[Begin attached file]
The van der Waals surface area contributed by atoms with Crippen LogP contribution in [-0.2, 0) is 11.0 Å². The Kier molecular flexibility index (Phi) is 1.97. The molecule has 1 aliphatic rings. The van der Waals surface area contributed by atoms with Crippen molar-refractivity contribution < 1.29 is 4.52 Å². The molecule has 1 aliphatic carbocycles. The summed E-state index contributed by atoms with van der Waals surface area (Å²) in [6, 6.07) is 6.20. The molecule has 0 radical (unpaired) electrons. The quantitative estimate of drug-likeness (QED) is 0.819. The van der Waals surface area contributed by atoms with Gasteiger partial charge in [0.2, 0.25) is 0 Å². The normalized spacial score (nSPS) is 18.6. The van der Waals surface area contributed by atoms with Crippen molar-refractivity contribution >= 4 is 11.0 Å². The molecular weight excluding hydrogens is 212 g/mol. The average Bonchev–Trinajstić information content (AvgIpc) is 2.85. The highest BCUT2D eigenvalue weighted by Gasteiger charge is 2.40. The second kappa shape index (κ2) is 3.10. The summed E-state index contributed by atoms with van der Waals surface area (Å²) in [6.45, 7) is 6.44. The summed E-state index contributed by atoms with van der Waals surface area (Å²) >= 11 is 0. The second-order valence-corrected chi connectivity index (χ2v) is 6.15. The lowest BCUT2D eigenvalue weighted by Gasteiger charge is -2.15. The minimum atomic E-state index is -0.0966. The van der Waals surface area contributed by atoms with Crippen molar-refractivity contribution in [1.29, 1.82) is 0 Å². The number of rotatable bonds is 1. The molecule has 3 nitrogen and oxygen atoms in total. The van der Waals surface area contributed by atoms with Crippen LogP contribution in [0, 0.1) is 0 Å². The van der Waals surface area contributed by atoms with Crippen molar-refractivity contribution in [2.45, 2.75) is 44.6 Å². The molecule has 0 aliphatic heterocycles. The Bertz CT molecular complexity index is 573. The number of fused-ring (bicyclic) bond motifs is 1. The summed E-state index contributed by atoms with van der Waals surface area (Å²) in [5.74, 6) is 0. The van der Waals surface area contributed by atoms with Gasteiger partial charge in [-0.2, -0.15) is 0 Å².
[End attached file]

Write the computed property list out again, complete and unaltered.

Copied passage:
The van der Waals surface area contributed by atoms with Crippen LogP contribution in [-0.2, 0) is 11.0 Å². The Kier molecular flexibility index (Phi) is 1.97. The molecule has 1 aliphatic rings. The van der Waals surface area contributed by atoms with Crippen molar-refractivity contribution < 1.29 is 4.52 Å². The molecule has 1 aliphatic carbocycles. The summed E-state index contributed by atoms with van der Waals surface area (Å²) in [6, 6.07) is 6.20. The molecule has 0 radical (unpaired) electrons. The quantitative estimate of drug-likeness (QED) is 0.819. The van der Waals surface area contributed by atoms with Gasteiger partial charge in [0.2, 0.25) is 0 Å². The normalized spacial score (nSPS) is 18.6. The van der Waals surface area contributed by atoms with Crippen molar-refractivity contribution >= 4 is 11.0 Å². The molecular weight excluding hydrogens is 212 g/mol. The average Bonchev–Trinajstić information content (AvgIpc) is 2.85. The highest BCUT2D eigenvalue weighted by Gasteiger charge is 2.40. The second kappa shape index (κ2) is 3.10. The summed E-state index contributed by atoms with van der Waals surface area (Å²) in [6.45, 7) is 6.44. The summed E-state index contributed by atoms with van der Waals surface area (Å²) >= 11 is 0. The second-order valence-corrected chi connectivity index (χ2v) is 6.15. The lowest BCUT2D eigenvalue weighted by Gasteiger charge is -2.15. The minimum atomic E-state index is -0.0966. The van der Waals surface area contributed by atoms with Crippen molar-refractivity contribution in [1.29, 1.82) is 0 Å². The number of rotatable bonds is 1. The molecule has 3 nitrogen and oxygen atoms in total. The van der Waals surface area contributed by atoms with Crippen LogP contribution in [0, 0.1) is 0 Å². The van der Waals surface area contributed by atoms with Crippen molar-refractivity contribution in [2.45, 2.75) is 44.6 Å². The molecule has 0 aliphatic heterocycles. The Bertz CT molecular complexity index is 573. The number of fused-ring (bicyclic) bond motifs is 1. The summed E-state index contributed by atoms with van der Waals surface area (Å²) in [5.74, 6) is 0. The van der Waals surface area contributed by atoms with Gasteiger partial charge in [-0.2, -0.15) is 0 Å².